This material must not be used for commercial purposes, or in any hospital or medical facility. Failure to comply may result in legal action.
WHAT YOU NEED TO KNOW:
Anxiety is a condition that causes you to feel worry or fear. Family or work stress, smoking, caffeine, and alcohol can increase your risk for anxiety. Certain medicines or health conditions can also increase your risk. Anxiety may begin gradually, and can become a long-term condition if it is not managed or treated.
Call 911 if:
- You have chest pain, tightness, or heaviness that may spread to your shoulders, arms, jaw, neck, or back.
- You feel like hurting yourself or someone else.
Return to the emergency department if:
- You feel dizzy, lightheaded, or faint.
Contact your healthcare provider if:
- Your symptoms get worse or do not get better with treatment.
- You think your medicine may be causing side effects.
- Your anxiety keeps you from doing your regular daily activities.
- You have new symptoms since your last visit.
- You have questions or concerns about your condition or care.
- Medicines may be given to help you feel more calm and relaxed, and decrease your symptoms.
- Take your medicine as directed. Call your healthcare provider if you think your medicine is not helping or if you have side effects. Tell him if you are allergic to any medicine. Keep a list of the medicines, vitamins, and herbs you take. Include the amounts, and when and why you take them. Bring the list or the pill bottles to follow-up visits. Carry your medicine list with you in case of an emergency.
Follow up with your healthcare provider within 2 weeks or as directed:
Write down your questions so you remember to ask them during your visits.
- Go to counseling as directed. Cognitive behavioral therapy can help you understand and change how you react to events that trigger your symptoms.
- Find ways to manage your symptoms. Activities such as exercise, meditation, or listening to music can help you relax.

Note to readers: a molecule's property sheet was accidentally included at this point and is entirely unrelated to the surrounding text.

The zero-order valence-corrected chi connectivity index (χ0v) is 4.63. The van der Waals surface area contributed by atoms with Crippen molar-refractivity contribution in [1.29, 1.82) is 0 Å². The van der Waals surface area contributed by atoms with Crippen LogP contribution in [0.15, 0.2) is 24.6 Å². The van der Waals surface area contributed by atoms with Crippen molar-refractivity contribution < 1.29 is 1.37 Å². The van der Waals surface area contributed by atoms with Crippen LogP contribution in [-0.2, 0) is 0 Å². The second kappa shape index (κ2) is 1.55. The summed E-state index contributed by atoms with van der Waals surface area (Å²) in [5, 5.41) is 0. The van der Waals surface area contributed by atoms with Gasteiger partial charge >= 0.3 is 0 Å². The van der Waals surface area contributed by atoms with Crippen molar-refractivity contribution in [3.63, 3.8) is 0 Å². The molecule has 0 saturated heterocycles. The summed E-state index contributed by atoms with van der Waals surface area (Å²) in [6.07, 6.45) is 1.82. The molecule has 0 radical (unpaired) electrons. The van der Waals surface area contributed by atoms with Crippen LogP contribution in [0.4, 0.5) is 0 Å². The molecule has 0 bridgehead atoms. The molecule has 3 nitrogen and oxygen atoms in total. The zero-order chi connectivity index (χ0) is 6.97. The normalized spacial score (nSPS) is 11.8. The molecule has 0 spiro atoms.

- Practice deep breathing. Breathing can change how your body reacts to stress. Focus on taking slow, deep breaths several times a day, or during an anxiety attack. Breathe in through your nose and out through your mouth.
- Do not smoke. Nicotine can increase your anxiety. Do not use e-cigarettes or smokeless tobacco in place of cigarettes or to help you quit. They still contain nicotine. Ask your healthcare provider for information if you currently smoke and need help quitting.
- Do not have caffeine. Caffeine can make your symptoms worse. Do not have foods or drinks that are meant to increase your energy level.
- Limit or do not drink alcohol. Ask your healthcare provider if alcohol is safe for you. You may not be able to drink alcohol if you take certain anxiety or depression medicines. Limit alcohol to 1 drink per day if you are a woman. Limit alcohol to 2 drinks per day if you are a man. A drink of alcohol is 12 ounces of beer, 5 ounces of wine, or 1½ ounces of liquor.
© 2016 Truven Health Analytics Inc. Information is for End User's use only and may not be sold, redistributed or otherwise used for commercial purposes. All illustrations and images included in CareNotes® are the copyrighted property of A.D.A.M., Inc. or Truven Health Analytics.
The above information is an educational aid only. It is not intended as medical advice for individual conditions or treatments. Talk to your doctor, nurse or pharmacist before following any medical regimen to see if it is safe and effective for you.